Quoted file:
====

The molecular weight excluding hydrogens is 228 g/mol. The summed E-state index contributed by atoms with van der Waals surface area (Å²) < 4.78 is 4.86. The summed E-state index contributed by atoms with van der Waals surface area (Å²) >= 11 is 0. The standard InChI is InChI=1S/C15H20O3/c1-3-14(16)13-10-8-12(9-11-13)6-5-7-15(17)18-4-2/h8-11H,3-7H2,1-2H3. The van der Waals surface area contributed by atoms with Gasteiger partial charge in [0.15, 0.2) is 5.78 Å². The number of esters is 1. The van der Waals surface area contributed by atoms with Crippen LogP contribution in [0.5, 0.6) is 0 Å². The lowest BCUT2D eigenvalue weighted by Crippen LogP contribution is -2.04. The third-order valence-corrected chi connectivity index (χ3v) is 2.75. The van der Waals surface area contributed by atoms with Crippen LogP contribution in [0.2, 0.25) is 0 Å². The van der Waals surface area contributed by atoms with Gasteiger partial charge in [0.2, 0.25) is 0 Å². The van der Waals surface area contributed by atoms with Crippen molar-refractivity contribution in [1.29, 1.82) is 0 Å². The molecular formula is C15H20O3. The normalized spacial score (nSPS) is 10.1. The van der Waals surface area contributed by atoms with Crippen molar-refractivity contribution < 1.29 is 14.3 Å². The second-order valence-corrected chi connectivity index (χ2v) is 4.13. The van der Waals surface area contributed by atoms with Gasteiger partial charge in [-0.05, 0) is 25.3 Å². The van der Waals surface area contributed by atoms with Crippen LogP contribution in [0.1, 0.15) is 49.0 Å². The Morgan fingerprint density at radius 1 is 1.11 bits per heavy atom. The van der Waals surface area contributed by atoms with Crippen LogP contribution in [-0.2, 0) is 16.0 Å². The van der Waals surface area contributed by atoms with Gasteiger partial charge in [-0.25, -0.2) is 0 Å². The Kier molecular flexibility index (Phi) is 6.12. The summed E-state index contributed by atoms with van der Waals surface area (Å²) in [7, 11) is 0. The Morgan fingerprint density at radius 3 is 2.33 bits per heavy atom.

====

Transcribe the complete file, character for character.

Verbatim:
The molecular weight excluding hydrogens is 228 g/mol. The summed E-state index contributed by atoms with van der Waals surface area (Å²) < 4.78 is 4.86. The summed E-state index contributed by atoms with van der Waals surface area (Å²) >= 11 is 0. The standard InChI is InChI=1S/C15H20O3/c1-3-14(16)13-10-8-12(9-11-13)6-5-7-15(17)18-4-2/h8-11H,3-7H2,1-2H3. The van der Waals surface area contributed by atoms with Gasteiger partial charge in [0.15, 0.2) is 5.78 Å². The number of esters is 1. The van der Waals surface area contributed by atoms with Crippen LogP contribution in [0.5, 0.6) is 0 Å². The lowest BCUT2D eigenvalue weighted by Crippen LogP contribution is -2.04. The third-order valence-corrected chi connectivity index (χ3v) is 2.75. The van der Waals surface area contributed by atoms with Crippen LogP contribution in [0.2, 0.25) is 0 Å². The van der Waals surface area contributed by atoms with Gasteiger partial charge in [0.2, 0.25) is 0 Å². The van der Waals surface area contributed by atoms with Crippen molar-refractivity contribution in [1.29, 1.82) is 0 Å². The molecular formula is C15H20O3. The normalized spacial score (nSPS) is 10.1. The van der Waals surface area contributed by atoms with Crippen molar-refractivity contribution < 1.29 is 14.3 Å². The second-order valence-corrected chi connectivity index (χ2v) is 4.13. The van der Waals surface area contributed by atoms with Gasteiger partial charge in [-0.05, 0) is 25.3 Å². The van der Waals surface area contributed by atoms with Crippen LogP contribution in [0.1, 0.15) is 49.0 Å². The Morgan fingerprint density at radius 1 is 1.11 bits per heavy atom. The van der Waals surface area contributed by atoms with Crippen LogP contribution in [-0.2, 0) is 16.0 Å². The van der Waals surface area contributed by atoms with Gasteiger partial charge in [-0.25, -0.2) is 0 Å². The Kier molecular flexibility index (Phi) is 6.12. The summed E-state index contributed by atoms with van der Waals surface area (Å²) in [7, 11) is 0. The Morgan fingerprint density at radius 3 is 2.33 bits per heavy atom.